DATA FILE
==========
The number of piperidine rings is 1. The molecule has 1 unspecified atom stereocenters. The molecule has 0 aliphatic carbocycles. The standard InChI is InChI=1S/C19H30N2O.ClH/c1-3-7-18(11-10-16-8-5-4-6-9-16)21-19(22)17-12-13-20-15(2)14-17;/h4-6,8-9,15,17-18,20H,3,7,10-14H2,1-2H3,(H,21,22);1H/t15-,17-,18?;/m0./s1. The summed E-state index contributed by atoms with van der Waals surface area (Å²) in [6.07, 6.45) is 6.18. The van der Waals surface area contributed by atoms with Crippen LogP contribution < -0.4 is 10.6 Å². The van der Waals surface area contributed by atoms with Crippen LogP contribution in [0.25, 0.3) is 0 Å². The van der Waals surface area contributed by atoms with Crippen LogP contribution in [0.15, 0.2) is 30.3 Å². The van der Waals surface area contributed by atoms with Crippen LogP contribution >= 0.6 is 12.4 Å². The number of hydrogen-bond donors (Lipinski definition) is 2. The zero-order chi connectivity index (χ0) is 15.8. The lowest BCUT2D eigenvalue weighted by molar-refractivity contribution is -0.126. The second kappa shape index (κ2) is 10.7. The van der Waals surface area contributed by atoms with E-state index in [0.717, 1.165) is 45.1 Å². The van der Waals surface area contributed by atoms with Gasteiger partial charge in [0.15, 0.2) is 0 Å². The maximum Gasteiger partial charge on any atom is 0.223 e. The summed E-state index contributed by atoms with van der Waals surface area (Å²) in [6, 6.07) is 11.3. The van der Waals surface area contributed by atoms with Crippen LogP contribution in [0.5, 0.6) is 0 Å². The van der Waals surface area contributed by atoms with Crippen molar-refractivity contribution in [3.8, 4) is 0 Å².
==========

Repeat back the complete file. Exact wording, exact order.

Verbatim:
The number of piperidine rings is 1. The molecule has 1 unspecified atom stereocenters. The molecule has 0 aliphatic carbocycles. The standard InChI is InChI=1S/C19H30N2O.ClH/c1-3-7-18(11-10-16-8-5-4-6-9-16)21-19(22)17-12-13-20-15(2)14-17;/h4-6,8-9,15,17-18,20H,3,7,10-14H2,1-2H3,(H,21,22);1H/t15-,17-,18?;/m0./s1. The summed E-state index contributed by atoms with van der Waals surface area (Å²) in [6.07, 6.45) is 6.18. The van der Waals surface area contributed by atoms with Crippen LogP contribution < -0.4 is 10.6 Å². The van der Waals surface area contributed by atoms with Crippen LogP contribution in [0.25, 0.3) is 0 Å². The van der Waals surface area contributed by atoms with Crippen LogP contribution in [0.15, 0.2) is 30.3 Å². The van der Waals surface area contributed by atoms with Crippen LogP contribution >= 0.6 is 12.4 Å². The number of hydrogen-bond donors (Lipinski definition) is 2. The zero-order chi connectivity index (χ0) is 15.8. The lowest BCUT2D eigenvalue weighted by molar-refractivity contribution is -0.126. The second kappa shape index (κ2) is 10.7. The van der Waals surface area contributed by atoms with E-state index in [0.717, 1.165) is 45.1 Å². The van der Waals surface area contributed by atoms with Gasteiger partial charge in [0.15, 0.2) is 0 Å². The maximum Gasteiger partial charge on any atom is 0.223 e. The summed E-state index contributed by atoms with van der Waals surface area (Å²) in [6, 6.07) is 11.3. The van der Waals surface area contributed by atoms with Crippen LogP contribution in [0.5, 0.6) is 0 Å². The van der Waals surface area contributed by atoms with Crippen molar-refractivity contribution in [3.8, 4) is 0 Å².